Here we have science once again. You can’t say I don’t like it, can you? It’s where all the new stuff comes from. Exciting!
Here is our friend Thomas, looking through his binoculars toward the future. He is not a visionary; he is too professional for that. But still, his tools and methods enable him to see at least a bit of the future.
Having “binocular vision” has its limitations and drawbacks. Here are some of Thomas’s problems:
- His vision is too focused. He sees only a part of the future, but he sees it in great detail. The part of the future such a person sees, and the degree of detail he sees it with, depend upon his knowledge, experience, and creativity.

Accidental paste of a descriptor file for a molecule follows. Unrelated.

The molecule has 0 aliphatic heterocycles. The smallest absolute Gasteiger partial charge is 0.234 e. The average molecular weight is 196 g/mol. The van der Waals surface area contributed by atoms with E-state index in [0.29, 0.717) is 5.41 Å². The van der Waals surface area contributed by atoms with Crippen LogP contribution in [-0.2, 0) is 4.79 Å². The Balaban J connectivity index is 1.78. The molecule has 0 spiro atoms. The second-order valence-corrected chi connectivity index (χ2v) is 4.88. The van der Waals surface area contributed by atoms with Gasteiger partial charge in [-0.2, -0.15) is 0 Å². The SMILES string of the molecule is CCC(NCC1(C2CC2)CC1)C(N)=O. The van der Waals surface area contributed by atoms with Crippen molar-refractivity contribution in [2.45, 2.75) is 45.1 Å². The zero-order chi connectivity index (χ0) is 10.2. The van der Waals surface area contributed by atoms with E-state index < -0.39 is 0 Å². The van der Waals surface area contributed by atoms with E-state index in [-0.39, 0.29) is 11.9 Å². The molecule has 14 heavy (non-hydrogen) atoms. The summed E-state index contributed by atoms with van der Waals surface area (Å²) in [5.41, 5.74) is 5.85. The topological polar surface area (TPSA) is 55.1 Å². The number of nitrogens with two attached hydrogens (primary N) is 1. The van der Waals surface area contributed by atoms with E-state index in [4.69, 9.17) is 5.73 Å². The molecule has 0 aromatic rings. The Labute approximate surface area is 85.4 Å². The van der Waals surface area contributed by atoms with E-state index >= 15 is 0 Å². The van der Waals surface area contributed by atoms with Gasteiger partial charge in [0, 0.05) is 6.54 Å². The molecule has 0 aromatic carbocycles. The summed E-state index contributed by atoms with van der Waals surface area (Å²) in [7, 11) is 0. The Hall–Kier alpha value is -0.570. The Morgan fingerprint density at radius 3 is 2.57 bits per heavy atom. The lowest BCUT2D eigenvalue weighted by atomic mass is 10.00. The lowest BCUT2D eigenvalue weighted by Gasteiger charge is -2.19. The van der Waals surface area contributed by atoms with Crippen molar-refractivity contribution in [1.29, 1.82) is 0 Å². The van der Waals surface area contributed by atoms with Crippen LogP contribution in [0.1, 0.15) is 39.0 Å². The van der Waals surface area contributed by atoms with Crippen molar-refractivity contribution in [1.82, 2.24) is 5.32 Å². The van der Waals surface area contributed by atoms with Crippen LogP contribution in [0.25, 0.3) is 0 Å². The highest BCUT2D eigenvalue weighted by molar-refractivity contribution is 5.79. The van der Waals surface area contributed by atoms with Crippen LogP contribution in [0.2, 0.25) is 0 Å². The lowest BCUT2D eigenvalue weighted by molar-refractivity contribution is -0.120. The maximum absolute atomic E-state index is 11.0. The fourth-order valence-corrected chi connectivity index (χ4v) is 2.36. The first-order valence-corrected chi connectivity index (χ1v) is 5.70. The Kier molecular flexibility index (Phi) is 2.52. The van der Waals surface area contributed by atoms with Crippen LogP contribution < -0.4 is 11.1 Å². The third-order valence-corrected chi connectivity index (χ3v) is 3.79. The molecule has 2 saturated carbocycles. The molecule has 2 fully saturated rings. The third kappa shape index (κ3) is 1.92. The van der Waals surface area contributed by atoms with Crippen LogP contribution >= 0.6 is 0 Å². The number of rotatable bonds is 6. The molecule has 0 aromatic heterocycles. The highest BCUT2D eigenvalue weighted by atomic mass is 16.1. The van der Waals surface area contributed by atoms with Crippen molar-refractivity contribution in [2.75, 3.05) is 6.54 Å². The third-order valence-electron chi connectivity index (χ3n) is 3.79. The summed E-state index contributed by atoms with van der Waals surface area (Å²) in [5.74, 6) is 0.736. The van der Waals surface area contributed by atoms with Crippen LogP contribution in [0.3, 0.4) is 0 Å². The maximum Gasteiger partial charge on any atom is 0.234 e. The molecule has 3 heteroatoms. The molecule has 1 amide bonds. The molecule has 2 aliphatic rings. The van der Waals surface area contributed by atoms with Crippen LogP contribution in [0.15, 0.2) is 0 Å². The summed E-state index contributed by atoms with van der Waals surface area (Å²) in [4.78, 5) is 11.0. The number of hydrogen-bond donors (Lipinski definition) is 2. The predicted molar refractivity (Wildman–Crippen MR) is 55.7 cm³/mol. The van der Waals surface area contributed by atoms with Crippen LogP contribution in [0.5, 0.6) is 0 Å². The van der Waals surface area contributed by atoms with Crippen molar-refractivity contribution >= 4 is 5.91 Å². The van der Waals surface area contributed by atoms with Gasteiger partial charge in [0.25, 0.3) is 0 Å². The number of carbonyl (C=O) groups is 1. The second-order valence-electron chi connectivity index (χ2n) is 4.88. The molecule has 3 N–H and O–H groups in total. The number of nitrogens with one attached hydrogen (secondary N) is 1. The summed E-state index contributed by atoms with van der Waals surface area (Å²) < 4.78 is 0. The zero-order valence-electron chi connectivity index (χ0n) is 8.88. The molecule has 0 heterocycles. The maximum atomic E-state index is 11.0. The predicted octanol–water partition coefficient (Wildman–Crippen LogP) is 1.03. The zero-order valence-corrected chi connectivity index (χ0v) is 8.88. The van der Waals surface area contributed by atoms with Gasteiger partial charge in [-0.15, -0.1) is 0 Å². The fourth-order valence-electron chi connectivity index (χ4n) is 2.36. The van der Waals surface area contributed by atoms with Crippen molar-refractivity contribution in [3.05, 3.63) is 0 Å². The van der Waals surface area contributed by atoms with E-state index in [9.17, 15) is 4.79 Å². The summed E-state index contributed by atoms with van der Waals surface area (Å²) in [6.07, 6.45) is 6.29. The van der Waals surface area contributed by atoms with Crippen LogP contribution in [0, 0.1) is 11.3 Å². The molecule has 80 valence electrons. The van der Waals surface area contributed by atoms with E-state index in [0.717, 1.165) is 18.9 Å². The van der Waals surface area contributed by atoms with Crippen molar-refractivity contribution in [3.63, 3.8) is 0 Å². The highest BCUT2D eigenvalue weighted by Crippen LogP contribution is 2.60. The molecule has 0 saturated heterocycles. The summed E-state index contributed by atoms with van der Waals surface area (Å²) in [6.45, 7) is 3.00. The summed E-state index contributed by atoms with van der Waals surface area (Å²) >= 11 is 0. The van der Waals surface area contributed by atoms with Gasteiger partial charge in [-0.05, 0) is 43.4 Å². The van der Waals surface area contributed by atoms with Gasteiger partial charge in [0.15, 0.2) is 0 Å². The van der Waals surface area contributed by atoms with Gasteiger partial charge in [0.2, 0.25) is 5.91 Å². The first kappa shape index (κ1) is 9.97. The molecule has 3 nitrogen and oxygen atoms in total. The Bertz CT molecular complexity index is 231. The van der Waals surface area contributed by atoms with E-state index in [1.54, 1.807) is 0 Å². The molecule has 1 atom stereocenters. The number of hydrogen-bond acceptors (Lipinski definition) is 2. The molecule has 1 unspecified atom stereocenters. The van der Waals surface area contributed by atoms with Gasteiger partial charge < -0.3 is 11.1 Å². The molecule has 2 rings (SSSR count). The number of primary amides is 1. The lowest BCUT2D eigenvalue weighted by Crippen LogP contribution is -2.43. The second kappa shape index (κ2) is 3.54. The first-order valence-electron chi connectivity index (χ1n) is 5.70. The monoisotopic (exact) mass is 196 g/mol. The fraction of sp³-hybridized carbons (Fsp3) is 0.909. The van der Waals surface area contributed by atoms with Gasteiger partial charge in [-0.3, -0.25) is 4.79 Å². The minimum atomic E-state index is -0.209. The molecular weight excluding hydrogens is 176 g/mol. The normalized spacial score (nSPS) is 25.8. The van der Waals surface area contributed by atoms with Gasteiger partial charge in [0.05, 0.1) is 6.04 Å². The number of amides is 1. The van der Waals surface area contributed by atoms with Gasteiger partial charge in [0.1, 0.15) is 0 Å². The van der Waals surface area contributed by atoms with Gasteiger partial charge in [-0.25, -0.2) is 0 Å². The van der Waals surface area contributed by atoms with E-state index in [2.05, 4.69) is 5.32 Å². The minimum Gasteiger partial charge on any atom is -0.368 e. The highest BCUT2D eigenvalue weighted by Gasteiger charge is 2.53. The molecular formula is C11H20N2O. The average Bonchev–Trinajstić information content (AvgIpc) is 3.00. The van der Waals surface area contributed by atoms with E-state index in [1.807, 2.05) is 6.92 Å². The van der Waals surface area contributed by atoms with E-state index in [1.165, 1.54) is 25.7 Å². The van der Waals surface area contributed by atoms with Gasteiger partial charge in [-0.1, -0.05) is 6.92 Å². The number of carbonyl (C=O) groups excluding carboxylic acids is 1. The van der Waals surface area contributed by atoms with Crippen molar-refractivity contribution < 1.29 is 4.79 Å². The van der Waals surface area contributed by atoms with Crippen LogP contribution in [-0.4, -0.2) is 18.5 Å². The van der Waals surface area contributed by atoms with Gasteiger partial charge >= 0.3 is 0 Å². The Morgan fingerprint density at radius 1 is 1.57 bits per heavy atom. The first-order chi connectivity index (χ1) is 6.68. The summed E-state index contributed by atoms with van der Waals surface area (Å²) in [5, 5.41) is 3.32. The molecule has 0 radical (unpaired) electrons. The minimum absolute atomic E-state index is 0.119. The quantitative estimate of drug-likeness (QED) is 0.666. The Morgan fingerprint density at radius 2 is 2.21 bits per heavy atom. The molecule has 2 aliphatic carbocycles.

- Looking through his binoculars, Thomas may be able to see his target – but the path to get there is always dim.
- Seeing objects seem closer than they really are which deceives his perception of time. He may fall so in love with his ability to look around and ahead of that, he forgets all about the work that must be done here and now.
- There’s another problem with time and “binocular vision”: Thomas has only a vague idea of the time that will be needed to reach his goal. Many, many scientists have never reached the goals they sought – and you’ve never heard of them. (It’s been estimated that 90% of all scientific researches with negative results are never published.)
Garret: Superheroes like me never wear glasses.